Bad Breath can be a result of low water intake. This is because saliva is reduced and saliva is 98% water! Therefore, a dry mouth can be one reason for bad breath.
Digestive Issues – Your large intestines draw water from the food you eat. If we are not getting enough, the stool becomes hard and dry thus making it difficult to pass. We know this as constipation! Water softens the stool, making it easier to pass. Equally, if you have a bout of diarrhoea, you will have lost more water so it is important to hydrate after any episodes of this. Also, blood from your digestive system carries nutrients to your liver – it already has to do so much work so help it out! Drinking freshly-squeezed lemon or lime juice in warm water helps stimulate the liver and digestion (if you use sliced lemon, make sure you buy unwaxed where possible!).
Heart Problems – Staying hydrated may help reduce the risk of clogging of arteries of the heart. If your arteries have narrowed or the blood is too thick it has to be forced more against your artery walls and this extra pressure may cause damage. Again, other factors play a role but have you ever noticed heart palpitations at night when you drink too much alcohol?
Water Retention – If your body is not getting enough water, it will hold onto what is has (especially if you eat a lot of salt). I see this in many of my clients who love salt and it can show up clearly in their ankles. It is important to note that water retention can also be a result of poor circulation and hormonal changes so you should know what you are doing to help that.
Water keeps your skin in good condition – In the process of sweating, it removes impurities and gently cleanses it. Dehydrated skin cells can appear as flaky skin and dry lips, so your whole body will feel softer with more water. I would advocate more water for clearer skin as opposed to a chemical based moisturiser alone and give it time to notice the difference as you lose the dead skin cells.
Water can suppress appetite – Since water does not contain calories, it acts as an ideal *filler* in your stomach and gives you a sense of feeling full – vegetables and fruits which contain water can also be filling – so eat up.

benefits of drinking waterSo, How Much Should I Drink?

My answer to that is Forget the Hype and Keep It Simple. Read your own body and give it what it needs. According to the NHS, The European Food Safety Authority recommends that women should drink 1.6 litres and men should drink 2 litres of fluid per day. If you are eating enough vegetables and fruit, as I have previously mentioned, and hydrating teas, you will NOT need to drink this amount!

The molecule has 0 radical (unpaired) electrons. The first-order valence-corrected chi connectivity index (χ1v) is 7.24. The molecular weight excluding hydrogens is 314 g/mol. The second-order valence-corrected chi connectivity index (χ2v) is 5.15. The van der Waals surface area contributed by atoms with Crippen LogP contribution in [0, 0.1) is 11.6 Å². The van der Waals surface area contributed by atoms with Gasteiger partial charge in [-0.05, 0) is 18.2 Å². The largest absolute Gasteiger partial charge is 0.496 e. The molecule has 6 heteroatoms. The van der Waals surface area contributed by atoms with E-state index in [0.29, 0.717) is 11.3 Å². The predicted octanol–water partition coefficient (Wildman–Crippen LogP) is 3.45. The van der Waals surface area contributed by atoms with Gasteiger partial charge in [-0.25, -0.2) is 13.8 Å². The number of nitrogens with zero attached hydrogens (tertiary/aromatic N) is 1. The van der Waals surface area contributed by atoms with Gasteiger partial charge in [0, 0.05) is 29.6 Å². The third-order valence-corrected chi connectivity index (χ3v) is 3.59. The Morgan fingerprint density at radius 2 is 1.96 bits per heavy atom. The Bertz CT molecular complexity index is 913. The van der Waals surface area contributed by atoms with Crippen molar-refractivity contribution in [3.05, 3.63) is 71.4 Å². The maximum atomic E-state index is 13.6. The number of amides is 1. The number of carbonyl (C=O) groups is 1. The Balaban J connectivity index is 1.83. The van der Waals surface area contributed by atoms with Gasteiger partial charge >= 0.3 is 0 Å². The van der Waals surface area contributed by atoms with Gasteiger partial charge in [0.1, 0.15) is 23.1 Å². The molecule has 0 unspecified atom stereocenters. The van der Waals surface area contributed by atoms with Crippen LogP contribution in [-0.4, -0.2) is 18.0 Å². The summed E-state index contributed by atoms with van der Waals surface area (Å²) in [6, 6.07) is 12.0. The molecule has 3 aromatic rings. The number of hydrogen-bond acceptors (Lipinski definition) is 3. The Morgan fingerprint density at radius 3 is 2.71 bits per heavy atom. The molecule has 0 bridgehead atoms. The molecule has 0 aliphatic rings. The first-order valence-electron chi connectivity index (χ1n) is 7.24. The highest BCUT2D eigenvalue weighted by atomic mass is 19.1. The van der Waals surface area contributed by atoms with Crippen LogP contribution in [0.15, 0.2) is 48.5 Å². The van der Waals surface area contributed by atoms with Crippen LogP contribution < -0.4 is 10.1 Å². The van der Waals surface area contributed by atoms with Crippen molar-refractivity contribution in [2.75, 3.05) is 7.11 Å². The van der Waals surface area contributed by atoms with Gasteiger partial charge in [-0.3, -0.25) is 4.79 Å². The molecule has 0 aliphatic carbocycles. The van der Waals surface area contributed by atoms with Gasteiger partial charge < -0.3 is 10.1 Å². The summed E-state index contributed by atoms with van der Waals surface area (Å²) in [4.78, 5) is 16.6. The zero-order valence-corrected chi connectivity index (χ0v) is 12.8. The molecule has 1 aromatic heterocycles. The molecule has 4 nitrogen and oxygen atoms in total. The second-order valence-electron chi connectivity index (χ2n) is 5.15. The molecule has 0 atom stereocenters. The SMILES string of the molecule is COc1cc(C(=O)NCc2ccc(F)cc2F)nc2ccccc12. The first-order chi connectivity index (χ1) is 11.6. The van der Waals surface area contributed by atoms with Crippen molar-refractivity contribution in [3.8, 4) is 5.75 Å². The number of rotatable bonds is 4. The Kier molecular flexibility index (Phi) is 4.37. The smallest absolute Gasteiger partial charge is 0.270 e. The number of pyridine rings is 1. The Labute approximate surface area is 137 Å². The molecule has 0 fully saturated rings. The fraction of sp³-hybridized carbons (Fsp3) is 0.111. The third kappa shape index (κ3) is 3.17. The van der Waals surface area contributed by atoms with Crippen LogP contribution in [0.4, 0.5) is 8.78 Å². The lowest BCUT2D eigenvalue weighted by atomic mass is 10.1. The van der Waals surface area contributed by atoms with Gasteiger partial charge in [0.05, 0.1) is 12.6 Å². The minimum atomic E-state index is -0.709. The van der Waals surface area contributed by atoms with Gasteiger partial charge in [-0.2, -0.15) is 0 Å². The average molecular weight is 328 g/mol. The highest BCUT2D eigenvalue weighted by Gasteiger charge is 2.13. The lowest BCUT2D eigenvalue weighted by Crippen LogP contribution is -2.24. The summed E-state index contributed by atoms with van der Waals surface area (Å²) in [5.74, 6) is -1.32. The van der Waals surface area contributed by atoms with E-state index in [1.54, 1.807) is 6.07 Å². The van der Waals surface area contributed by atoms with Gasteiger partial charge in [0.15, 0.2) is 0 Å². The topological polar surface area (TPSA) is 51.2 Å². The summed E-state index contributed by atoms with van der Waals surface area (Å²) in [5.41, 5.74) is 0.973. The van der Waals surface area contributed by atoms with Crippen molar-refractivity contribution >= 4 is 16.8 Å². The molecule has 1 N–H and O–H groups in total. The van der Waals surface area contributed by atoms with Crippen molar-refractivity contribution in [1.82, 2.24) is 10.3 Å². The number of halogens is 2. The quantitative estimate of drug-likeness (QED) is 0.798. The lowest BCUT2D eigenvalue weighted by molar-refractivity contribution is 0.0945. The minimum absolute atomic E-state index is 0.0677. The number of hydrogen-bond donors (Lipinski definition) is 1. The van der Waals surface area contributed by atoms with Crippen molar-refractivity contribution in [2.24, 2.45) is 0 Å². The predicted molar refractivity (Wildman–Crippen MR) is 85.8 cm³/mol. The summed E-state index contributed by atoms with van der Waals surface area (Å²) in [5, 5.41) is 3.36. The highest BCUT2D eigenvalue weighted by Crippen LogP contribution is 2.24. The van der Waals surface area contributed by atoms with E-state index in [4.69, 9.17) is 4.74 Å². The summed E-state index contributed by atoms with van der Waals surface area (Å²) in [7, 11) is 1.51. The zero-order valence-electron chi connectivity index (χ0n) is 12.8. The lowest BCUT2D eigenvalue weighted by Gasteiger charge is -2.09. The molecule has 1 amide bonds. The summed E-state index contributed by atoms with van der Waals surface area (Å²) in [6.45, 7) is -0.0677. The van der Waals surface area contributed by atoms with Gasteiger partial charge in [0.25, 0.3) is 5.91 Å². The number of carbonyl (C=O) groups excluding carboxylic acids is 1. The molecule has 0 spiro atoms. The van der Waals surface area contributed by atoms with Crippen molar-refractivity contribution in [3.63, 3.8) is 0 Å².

Also, if you not drinking much water already, this may just put you off as it seems like a lot. It IS important to replace the fluid you lose daily but the amount will depend on things such as:

A. How Active You Are-Exercising produces more sweat
B. Your Health – Do you Feel Well – Are you ill or stressed?
C. Your Current Diet-Do you drink alcohol regularly or eat enough foods containing water?
D. Where You Live – Hot weather encourages more perspiration


How You Can Read Your Own Body

• Do you have any of the symptoms already mentioned? If these are not caused by serious medical conditions, lack of hydration may be key.
• What colour is your urine? – yes, do look. It should be a light yellow or clear and not dark yellow* or green or brown. If your body is hydrated well, it will release excess clearer water through your body * (Vitamin B supplements can turn your urine more yellow so just be aware if you take them)
• Does your urine smell strong? – keep an eye on that-you will smell coffee in your wee when you drink too much of it.
• Is your skin dry or flaky? – one of the best moisturisers is water from the inside out.
• Do you have dark circles under your eyes? increased blood pressure on the thin blood vessels around your eyes which can force these vessels closer to the surface of your skin, so dark circles appear more prominent
• Do you wake up in the middle of the night thirsty? excluding Diabetes, it may just be that you are not be getting enough fluid during the day.
You may find that 2 or 3 glasses a day will improve your symptoms as a loss of just 5% of fluid is considered mild dehydration!

If you do not like cold water aim to drink room temperature or hot water – that can work a lot better for many people and it can be very cleansing the body.

Ensure you understand the difference between thirst and hunger – it is amazing how many people think they are hungry when all your body wants is water.

Thank you and happy hydration – If I can help in anyway please contact me.

This article is not meant to replace advice from a medical doctor and does not take into account medication such as blood thinners or diuretics.
(* A diuretic is any substance that promotes the production of urine)
(** Electrolytes are the ionized or ionisable constituents of a living cell, blood, or other organic matter)

Photo by Creative Commons License Γιώργης Χωραφάς via Compfight

Christine Southwell